One of my mentors once offered these words of wisdom: “If you really care about something, volunteer to be the secretary.”

When he said it, I was baffled as to how fulfilling that role could make such a significant difference.  But as time went on, I got it, and believe that he was absolutely correct.

The one who takes the notes at a meeting defines the parameters as to what was discussed and interprets what was decided.  They have permission in a meeting to ask for clarification (ostensibly to get it correct for the minutes, but often to gain the clarity that was lacking.) The person who writes the proposal shapes the direction of what is included and often frames the outcomes that result.  The secretary is the one who takes minutes in a way that assigns actions and next steps.  This person takes the time to schedule the next meeting, write out the agenda, and have materials ready so decisions can result.  The secretary can move something forward through prompt updating of drafts, or allow it to stall through the reverse.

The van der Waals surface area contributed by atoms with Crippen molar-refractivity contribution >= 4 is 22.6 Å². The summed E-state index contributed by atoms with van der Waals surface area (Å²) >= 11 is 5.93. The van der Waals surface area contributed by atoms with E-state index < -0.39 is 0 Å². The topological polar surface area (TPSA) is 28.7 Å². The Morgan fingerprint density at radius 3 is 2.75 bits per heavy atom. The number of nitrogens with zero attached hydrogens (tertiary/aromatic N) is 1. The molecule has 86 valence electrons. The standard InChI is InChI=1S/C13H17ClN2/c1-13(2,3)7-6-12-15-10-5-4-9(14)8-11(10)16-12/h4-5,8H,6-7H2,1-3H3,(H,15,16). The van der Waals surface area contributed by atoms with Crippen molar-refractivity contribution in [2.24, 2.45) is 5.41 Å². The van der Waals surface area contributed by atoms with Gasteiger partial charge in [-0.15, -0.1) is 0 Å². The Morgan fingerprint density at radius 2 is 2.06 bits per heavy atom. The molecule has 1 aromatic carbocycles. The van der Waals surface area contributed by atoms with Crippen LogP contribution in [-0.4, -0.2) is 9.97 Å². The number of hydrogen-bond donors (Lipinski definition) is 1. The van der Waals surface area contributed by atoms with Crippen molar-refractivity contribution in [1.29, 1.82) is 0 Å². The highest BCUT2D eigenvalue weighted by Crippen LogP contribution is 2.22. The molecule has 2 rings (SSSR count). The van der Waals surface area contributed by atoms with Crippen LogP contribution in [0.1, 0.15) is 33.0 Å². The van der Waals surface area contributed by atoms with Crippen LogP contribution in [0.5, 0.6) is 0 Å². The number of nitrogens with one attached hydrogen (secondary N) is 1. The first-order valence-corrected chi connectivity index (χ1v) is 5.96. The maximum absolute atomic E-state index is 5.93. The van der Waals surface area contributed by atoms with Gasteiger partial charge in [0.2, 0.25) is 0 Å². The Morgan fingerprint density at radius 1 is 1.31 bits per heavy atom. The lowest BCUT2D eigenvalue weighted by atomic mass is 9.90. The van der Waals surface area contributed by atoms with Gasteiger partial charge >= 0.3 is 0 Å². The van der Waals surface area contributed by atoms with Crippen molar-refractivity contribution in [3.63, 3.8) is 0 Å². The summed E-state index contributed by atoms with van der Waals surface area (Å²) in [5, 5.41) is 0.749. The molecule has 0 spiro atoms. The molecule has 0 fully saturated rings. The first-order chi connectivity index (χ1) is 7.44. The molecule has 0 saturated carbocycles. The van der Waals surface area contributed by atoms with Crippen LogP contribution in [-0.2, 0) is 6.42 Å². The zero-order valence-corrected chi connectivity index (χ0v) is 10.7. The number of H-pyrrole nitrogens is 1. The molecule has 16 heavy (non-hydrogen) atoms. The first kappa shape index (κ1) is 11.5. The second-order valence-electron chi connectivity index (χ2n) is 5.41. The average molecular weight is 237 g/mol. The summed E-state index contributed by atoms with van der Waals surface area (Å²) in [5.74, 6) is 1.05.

Often the job of taking notes at a meeting is given to the person who drew the last straw.  If you really want to make the meeting matter, raise your hand to be the recorder.  The pen really is mightier than the sword.

— beth triplett
leadershipdots.blogspot.com
@leadershipdots
leadershipdots@gmail.com

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